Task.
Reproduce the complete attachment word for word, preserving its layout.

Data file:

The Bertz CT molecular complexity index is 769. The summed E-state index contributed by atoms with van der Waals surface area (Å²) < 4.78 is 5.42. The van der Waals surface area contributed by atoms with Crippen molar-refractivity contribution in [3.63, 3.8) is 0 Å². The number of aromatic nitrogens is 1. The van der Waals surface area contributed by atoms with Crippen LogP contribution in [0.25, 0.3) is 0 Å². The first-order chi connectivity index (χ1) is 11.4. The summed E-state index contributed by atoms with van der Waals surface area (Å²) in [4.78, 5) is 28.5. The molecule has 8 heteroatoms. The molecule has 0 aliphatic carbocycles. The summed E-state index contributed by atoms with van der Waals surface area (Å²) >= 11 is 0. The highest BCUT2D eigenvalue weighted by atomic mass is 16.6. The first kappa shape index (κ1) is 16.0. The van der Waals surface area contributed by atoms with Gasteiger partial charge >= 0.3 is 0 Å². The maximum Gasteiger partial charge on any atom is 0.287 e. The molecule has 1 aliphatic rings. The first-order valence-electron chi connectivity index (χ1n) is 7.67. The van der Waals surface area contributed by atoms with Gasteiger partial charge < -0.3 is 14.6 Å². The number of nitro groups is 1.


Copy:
The Bertz CT molecular complexity index is 769. The summed E-state index contributed by atoms with van der Waals surface area (Å²) < 4.78 is 5.42. The van der Waals surface area contributed by atoms with Crippen molar-refractivity contribution in [3.63, 3.8) is 0 Å². The number of aromatic nitrogens is 1. The van der Waals surface area contributed by atoms with Crippen LogP contribution in [0.25, 0.3) is 0 Å². The first-order chi connectivity index (χ1) is 11.4. The summed E-state index contributed by atoms with van der Waals surface area (Å²) in [4.78, 5) is 28.5. The molecule has 8 heteroatoms. The molecule has 0 aliphatic carbocycles. The summed E-state index contributed by atoms with van der Waals surface area (Å²) >= 11 is 0. The highest BCUT2D eigenvalue weighted by atomic mass is 16.6. The first kappa shape index (κ1) is 16.0. The van der Waals surface area contributed by atoms with Gasteiger partial charge >= 0.3 is 0 Å². The maximum Gasteiger partial charge on any atom is 0.287 e. The molecule has 1 aliphatic rings. The first-order valence-electron chi connectivity index (χ1n) is 7.67. The van der Waals surface area contributed by atoms with Gasteiger partial charge < -0.3 is 14.6 Å². The number of nitro groups is 1.